Fish Bites


Coming off a disappointing Rays sweep of the Marlins, here are some links to dry those tears.

- First, let’s talk about tonight’s remedy for a losing streak, the Nationals! Tonight’s matchup features Ricky Nolasco going up against struggling former Marlin Scott Olsen, fresh off of a DL stint. As you know, the Marlins swept their games so far against the Nationals, and I suspect that today should be no different. I will however note that three of those games were late-inning thrillers that were close to the wire; in fact, in the three games in Washington, the Nationals held the lead the ninth before blowing the game. Can’t be too confident, especially against this fairly potent lineup.

- The Marlins need to stop the opponent’s running game, writes Alden Gonzalez of MLB.com. Can’t say I disagree. It was hard to watch the Rays series thinking every single was going to turn into a double. Carl Crawford will get his, but when Gabe Gross is worrying you on the basepaths, maybe the Marlins pitchers should get to the plate a bit faster. Something to keep an eye on.

- This post by Jorge Costales and the corresponding reaction by Juan C. Rodriguez of the Sun-Sentinel talk about trading Dan Uggla. Much of this discussion made me cringe. Costales used a combination of fielding percentage and range factor (more like relative range factor, as he was comparing players to the league average, though he didn’t state how well/poorly they were doing compared to league average) for his defensive evaluation, except that these numbers are inferior in statistical analysis and of course don’t give you a picture of what any of that is worth. A player would have to be atrociously bad at defense to be worth a win or so less then average, and Costales’ post doesn’t indicate a major difference between his analysis of Hanley Ramirez and Dan Uggla.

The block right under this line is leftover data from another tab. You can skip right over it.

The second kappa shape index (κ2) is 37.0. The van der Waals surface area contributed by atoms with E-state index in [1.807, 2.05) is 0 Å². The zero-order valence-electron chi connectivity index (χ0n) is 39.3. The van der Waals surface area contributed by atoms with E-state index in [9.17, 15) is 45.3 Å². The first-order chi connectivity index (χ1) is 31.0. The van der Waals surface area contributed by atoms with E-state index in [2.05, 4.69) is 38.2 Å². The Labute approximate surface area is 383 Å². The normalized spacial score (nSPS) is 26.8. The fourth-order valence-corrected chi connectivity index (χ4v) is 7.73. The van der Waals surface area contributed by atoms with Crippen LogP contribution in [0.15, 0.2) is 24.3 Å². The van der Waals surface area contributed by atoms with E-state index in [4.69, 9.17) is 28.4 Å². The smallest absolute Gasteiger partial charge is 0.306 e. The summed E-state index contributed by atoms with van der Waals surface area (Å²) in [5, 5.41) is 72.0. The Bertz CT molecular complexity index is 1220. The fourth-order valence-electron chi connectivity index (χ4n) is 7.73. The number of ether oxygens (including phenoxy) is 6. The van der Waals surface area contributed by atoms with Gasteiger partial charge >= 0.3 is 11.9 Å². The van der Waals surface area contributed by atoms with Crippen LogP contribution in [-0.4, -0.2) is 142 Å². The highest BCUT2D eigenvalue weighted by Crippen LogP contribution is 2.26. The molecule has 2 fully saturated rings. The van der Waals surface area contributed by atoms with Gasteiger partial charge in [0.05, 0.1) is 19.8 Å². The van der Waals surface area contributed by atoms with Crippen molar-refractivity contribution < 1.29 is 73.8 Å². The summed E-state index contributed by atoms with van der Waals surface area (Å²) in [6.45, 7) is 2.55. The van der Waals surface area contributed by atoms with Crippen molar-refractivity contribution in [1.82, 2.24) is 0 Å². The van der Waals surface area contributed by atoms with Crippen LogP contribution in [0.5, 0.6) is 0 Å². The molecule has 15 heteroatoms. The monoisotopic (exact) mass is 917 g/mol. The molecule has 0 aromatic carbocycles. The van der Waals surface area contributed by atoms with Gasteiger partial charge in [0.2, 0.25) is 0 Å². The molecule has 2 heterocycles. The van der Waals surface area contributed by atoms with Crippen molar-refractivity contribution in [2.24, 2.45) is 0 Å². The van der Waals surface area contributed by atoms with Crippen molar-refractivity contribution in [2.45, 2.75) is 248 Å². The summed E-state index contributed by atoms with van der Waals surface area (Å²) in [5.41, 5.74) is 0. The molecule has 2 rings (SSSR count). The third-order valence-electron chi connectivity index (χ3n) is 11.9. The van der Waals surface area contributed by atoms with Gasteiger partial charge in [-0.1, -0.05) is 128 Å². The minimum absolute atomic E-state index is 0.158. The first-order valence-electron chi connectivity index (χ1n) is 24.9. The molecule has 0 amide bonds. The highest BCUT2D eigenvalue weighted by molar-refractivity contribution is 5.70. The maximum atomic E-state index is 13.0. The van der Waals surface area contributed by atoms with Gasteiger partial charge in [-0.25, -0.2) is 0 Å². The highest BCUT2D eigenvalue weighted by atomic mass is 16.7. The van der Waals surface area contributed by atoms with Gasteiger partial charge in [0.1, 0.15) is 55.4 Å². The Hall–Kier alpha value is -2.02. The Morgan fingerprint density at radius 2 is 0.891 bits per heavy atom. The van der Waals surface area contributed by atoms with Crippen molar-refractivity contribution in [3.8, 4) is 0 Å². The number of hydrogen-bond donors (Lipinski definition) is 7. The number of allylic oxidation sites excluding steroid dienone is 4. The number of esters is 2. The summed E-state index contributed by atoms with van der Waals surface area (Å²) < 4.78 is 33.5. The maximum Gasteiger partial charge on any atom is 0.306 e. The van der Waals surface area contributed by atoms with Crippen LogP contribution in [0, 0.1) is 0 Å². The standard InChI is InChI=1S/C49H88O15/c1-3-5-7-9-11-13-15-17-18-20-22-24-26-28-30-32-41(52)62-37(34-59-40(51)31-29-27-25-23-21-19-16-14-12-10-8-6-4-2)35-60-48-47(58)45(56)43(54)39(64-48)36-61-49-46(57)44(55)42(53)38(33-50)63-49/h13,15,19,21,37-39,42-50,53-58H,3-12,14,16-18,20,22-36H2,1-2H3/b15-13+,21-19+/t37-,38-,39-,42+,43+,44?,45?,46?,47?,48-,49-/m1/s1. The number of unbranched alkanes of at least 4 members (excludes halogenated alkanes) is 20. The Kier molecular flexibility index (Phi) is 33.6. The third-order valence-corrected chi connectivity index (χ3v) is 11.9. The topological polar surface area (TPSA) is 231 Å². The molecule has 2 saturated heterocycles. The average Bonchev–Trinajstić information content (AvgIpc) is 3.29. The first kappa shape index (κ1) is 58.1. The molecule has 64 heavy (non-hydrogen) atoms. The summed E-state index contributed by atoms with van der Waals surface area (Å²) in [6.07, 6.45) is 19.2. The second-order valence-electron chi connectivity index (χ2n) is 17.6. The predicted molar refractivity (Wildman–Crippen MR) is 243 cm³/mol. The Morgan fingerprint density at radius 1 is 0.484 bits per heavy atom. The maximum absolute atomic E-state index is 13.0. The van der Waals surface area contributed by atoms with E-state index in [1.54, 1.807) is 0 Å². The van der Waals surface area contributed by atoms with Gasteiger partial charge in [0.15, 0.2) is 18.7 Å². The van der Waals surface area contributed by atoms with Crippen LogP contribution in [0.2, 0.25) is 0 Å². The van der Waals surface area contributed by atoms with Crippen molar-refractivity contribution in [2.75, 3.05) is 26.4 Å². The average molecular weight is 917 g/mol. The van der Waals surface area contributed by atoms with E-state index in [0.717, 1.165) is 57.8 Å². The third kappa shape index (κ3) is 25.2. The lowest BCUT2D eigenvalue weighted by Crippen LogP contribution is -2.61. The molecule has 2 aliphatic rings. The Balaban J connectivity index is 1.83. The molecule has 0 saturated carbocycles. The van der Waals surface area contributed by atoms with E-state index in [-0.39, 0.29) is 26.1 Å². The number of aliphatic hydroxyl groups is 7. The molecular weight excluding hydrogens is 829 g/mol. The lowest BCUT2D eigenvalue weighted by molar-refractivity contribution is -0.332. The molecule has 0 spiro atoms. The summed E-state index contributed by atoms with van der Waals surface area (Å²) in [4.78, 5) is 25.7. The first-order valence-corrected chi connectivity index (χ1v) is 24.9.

Ramirez has so far been about a league average shortstop according to UZR. Costales points out a declining range factor, but this early in the season fluctuations of that magnitude may be an issue of sample size. UZR has Hanley as two runs above average in range, although samples are small now for UZR as well. Where he’s always struggled has been in the error department, which shows on UZR and fielding percentage (ick). Uggla meanwhile has been horrific on the field, but from the way Costales describes it, it’s been just as bad as Hanley. Not the case, really.

Rodriguez mentions his preference of moving Bonifacio to second base instead of Chris Coghlan in case of a trade. I question that, unless the plan is to then move Coghlan to third, which is more acceptable. However, the primary reason why this trade of Uggla couldn’t go down is that the Marlins do not want to be forced to play Bonifacio anywhere. More on Costales’ post a bit later.

Two weeks back I looked at lineup changes and how the Marlins would be affected in terms of run production, specifically moving the pitcher up to eighth in the order. I thought Baseball Musings’ simulator was overrating the total at the time. Well, Tom Tango talks here about lineup differences using values found in his invaluable The Book. The key figure: moving the pitcher up from 9 to 8 according to Tango yields two runs over the course of a season. MGL’s simulator yields a negligible result. That makes more sense to me.

- Mr. Tango also has a nice piece on why OPS isn’t a good evaluator. Actually, it’s more about not using OPS if you’re serious abotu statistical study. There’s a pretty good argument there.

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Tags: Dan Uggla Hanley Ramirez MGL Miami Marlins Ricky Nolasco Scott Olsen Tom Tango Washington Nationals

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